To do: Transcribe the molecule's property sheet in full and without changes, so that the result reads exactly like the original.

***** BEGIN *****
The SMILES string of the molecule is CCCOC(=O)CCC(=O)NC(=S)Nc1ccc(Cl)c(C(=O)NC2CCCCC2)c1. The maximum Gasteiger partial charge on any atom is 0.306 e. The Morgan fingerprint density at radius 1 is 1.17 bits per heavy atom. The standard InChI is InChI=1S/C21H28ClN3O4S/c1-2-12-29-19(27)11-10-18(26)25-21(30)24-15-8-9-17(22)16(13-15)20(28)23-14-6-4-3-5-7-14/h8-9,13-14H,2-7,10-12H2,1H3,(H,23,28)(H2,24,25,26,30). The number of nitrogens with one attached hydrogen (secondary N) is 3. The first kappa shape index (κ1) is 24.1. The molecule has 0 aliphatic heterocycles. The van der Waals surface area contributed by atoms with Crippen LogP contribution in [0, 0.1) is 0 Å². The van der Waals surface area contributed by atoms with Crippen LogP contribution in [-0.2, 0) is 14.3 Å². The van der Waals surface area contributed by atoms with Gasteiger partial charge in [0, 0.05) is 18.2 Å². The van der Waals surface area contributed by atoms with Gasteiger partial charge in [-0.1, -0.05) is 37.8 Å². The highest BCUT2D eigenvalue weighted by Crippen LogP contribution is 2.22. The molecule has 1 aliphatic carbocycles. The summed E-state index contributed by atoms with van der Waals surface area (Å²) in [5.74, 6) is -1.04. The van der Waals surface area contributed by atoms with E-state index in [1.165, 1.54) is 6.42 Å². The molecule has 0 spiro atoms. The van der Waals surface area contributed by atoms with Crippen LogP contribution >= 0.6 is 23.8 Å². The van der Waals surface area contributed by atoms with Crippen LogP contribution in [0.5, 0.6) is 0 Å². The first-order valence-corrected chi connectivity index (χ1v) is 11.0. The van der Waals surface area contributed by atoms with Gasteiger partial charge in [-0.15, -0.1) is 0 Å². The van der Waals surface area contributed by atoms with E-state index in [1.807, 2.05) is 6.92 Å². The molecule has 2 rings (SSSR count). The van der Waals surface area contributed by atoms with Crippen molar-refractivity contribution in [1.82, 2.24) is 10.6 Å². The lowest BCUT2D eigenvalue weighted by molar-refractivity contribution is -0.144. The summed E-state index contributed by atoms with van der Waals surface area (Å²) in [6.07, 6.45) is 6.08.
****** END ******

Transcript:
The SMILES string of the molecule is CCCOC(=O)CCC(=O)NC(=S)Nc1ccc(Cl)c(C(=O)NC2CCCCC2)c1. The maximum Gasteiger partial charge on any atom is 0.306 e. The Morgan fingerprint density at radius 1 is 1.17 bits per heavy atom. The standard InChI is InChI=1S/C21H28ClN3O4S/c1-2-12-29-19(27)11-10-18(26)25-21(30)24-15-8-9-17(22)16(13-15)20(28)23-14-6-4-3-5-7-14/h8-9,13-14H,2-7,10-12H2,1H3,(H,23,28)(H2,24,25,26,30). The number of nitrogens with one attached hydrogen (secondary N) is 3. The first kappa shape index (κ1) is 24.1. The molecule has 0 aliphatic heterocycles. The van der Waals surface area contributed by atoms with Crippen LogP contribution in [0, 0.1) is 0 Å². The van der Waals surface area contributed by atoms with Crippen LogP contribution in [-0.2, 0) is 14.3 Å². The van der Waals surface area contributed by atoms with Gasteiger partial charge in [0, 0.05) is 18.2 Å². The van der Waals surface area contributed by atoms with Gasteiger partial charge in [-0.1, -0.05) is 37.8 Å². The highest BCUT2D eigenvalue weighted by Crippen LogP contribution is 2.22. The molecule has 1 aliphatic carbocycles. The summed E-state index contributed by atoms with van der Waals surface area (Å²) in [5.74, 6) is -1.04. The van der Waals surface area contributed by atoms with E-state index in [1.165, 1.54) is 6.42 Å². The molecule has 0 spiro atoms. The van der Waals surface area contributed by atoms with Crippen LogP contribution >= 0.6 is 23.8 Å². The van der Waals surface area contributed by atoms with Crippen LogP contribution in [0.5, 0.6) is 0 Å². The first-order valence-corrected chi connectivity index (χ1v) is 11.0. The van der Waals surface area contributed by atoms with Gasteiger partial charge in [-0.15, -0.1) is 0 Å². The van der Waals surface area contributed by atoms with E-state index in [1.807, 2.05) is 6.92 Å². The molecule has 2 rings (SSSR count). The van der Waals surface area contributed by atoms with Crippen molar-refractivity contribution in [1.82, 2.24) is 10.6 Å². The lowest BCUT2D eigenvalue weighted by molar-refractivity contribution is -0.144. The summed E-state index contributed by atoms with van der Waals surface area (Å²) in [6.07, 6.45) is 6.08.